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THE ART OF THE DEAL

Uber’s lost deal for Grubhub is still a huge step for the food delivery sector

REUTERS/Toby Melville
Just Eat Takeaway.com acquires Grubhub.
  • Michelle Cheng
By Michelle Cheng

Reporter

On June 10, Grubhub cut Uber out of a potential deal and agreed to merge with Just Eat Takeaway, a European food delivery service, in an all-stock purchase valued at $7.3 billion.

For Uber, the trans-Atlantic marriage marks a lost opportunity—one that would have allowed it to create the largest US food delivery service, leapfrog over DoorDash, and put considerably more distance between Uber Eats and smaller rivals like Postmates and Waitr.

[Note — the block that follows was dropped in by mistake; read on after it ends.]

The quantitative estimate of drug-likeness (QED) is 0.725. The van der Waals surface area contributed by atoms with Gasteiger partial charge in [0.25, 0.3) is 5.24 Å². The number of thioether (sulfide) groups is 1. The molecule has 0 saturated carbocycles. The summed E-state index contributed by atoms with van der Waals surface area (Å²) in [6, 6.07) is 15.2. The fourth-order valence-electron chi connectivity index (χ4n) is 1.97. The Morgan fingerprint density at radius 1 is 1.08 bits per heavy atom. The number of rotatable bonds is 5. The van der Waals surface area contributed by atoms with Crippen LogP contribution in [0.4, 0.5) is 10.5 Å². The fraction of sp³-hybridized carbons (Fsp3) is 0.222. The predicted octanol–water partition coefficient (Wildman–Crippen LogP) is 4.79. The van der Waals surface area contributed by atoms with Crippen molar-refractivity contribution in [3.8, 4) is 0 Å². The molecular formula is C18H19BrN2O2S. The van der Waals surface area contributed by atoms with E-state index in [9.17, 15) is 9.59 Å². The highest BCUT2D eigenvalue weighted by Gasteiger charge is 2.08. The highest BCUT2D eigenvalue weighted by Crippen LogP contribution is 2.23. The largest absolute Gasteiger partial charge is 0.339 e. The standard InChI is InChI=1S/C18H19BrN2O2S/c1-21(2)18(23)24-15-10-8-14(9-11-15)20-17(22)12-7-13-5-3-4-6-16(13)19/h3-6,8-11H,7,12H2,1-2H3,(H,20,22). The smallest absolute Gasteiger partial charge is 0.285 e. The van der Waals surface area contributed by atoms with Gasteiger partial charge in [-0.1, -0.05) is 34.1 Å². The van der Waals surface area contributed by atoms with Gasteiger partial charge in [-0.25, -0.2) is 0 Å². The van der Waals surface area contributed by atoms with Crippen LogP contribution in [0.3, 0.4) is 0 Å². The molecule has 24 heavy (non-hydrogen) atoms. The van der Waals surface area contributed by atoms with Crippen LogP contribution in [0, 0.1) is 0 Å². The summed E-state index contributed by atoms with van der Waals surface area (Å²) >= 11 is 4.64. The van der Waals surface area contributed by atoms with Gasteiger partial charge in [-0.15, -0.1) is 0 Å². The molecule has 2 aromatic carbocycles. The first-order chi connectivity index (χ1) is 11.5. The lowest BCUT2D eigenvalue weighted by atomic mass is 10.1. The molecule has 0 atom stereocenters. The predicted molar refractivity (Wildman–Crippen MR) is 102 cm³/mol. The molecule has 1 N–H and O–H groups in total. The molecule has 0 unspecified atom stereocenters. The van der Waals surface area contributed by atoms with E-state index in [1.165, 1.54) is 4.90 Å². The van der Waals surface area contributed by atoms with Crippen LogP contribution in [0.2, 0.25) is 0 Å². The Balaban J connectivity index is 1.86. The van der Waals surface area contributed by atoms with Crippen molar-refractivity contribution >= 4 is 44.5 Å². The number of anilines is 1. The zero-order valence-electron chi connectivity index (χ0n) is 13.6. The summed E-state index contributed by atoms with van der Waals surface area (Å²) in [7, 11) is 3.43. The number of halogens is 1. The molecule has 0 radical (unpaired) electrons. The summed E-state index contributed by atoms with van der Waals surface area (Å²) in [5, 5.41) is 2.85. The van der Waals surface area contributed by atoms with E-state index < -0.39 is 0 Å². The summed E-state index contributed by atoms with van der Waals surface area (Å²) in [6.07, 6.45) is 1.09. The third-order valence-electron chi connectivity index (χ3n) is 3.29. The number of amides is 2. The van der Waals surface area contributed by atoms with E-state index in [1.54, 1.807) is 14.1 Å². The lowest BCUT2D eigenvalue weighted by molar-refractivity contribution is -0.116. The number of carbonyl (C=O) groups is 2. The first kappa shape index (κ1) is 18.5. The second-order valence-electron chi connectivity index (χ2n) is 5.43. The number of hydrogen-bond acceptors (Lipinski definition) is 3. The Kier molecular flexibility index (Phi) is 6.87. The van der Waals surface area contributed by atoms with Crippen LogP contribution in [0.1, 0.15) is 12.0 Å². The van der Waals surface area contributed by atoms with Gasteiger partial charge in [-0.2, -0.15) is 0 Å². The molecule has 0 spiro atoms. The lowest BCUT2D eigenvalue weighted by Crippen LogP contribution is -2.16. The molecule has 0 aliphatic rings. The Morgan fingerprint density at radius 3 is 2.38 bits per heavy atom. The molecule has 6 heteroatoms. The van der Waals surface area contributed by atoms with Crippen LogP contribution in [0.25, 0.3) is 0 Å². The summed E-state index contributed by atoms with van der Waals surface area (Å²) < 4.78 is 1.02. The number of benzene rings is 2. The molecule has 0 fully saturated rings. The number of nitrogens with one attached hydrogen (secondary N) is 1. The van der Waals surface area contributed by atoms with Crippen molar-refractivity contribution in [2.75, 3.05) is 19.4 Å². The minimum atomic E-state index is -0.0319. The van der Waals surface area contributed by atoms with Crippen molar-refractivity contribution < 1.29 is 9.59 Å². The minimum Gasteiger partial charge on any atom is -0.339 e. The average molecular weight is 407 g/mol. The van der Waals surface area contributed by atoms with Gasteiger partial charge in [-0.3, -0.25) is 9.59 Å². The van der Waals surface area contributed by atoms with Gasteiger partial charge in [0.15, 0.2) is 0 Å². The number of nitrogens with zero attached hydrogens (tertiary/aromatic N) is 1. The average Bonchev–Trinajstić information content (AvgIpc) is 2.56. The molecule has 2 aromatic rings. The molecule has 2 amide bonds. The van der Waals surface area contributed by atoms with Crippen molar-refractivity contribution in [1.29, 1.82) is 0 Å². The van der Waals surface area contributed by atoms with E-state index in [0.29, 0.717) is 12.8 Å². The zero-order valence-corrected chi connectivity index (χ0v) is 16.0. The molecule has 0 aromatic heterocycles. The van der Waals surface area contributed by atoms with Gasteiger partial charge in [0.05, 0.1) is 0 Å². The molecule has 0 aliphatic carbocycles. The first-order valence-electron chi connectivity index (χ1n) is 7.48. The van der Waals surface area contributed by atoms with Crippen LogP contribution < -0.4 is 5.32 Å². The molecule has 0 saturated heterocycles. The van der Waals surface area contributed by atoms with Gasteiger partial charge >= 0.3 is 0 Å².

Perhaps the problem came down to price, but it’s clear Uber would have faced an uphill battle getting regulatory clearance to buy Grubhub (not that Uber, or its Uber Eats division, is a stranger to regulatory challenges). On May 20, US senator Amy Klobuchar and a group of fellow Democrats sent a letter (pdf) to the US Department of Justice’s antitrust division, urging an investigation into the merger if the deal between Uber and Grubhub went through.

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